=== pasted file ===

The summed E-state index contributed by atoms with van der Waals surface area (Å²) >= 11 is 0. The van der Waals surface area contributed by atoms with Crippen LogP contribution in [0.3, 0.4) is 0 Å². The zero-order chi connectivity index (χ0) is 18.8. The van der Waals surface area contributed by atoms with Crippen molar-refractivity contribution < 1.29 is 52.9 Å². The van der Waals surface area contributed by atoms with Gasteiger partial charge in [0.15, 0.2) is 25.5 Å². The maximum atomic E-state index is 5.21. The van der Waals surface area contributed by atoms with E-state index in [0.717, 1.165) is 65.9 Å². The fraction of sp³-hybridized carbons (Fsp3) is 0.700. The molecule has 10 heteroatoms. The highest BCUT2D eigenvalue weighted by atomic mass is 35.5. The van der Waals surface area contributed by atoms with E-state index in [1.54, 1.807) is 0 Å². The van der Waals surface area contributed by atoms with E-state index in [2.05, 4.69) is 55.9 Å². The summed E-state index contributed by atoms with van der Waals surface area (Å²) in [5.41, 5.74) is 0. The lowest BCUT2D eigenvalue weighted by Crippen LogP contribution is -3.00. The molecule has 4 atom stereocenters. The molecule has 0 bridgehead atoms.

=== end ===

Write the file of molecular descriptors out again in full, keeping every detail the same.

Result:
The summed E-state index contributed by atoms with van der Waals surface area (Å²) >= 11 is 0. The van der Waals surface area contributed by atoms with Crippen LogP contribution in [0.3, 0.4) is 0 Å². The zero-order chi connectivity index (χ0) is 18.8. The van der Waals surface area contributed by atoms with Crippen molar-refractivity contribution < 1.29 is 52.9 Å². The van der Waals surface area contributed by atoms with Gasteiger partial charge in [0.15, 0.2) is 25.5 Å². The maximum atomic E-state index is 5.21. The van der Waals surface area contributed by atoms with E-state index in [0.717, 1.165) is 65.9 Å². The fraction of sp³-hybridized carbons (Fsp3) is 0.700. The molecule has 10 heteroatoms. The highest BCUT2D eigenvalue weighted by atomic mass is 35.5. The van der Waals surface area contributed by atoms with E-state index in [1.54, 1.807) is 0 Å². The van der Waals surface area contributed by atoms with E-state index in [2.05, 4.69) is 55.9 Å². The summed E-state index contributed by atoms with van der Waals surface area (Å²) in [5.41, 5.74) is 0. The lowest BCUT2D eigenvalue weighted by Crippen LogP contribution is -3.00. The molecule has 4 atom stereocenters. The molecule has 0 bridgehead atoms.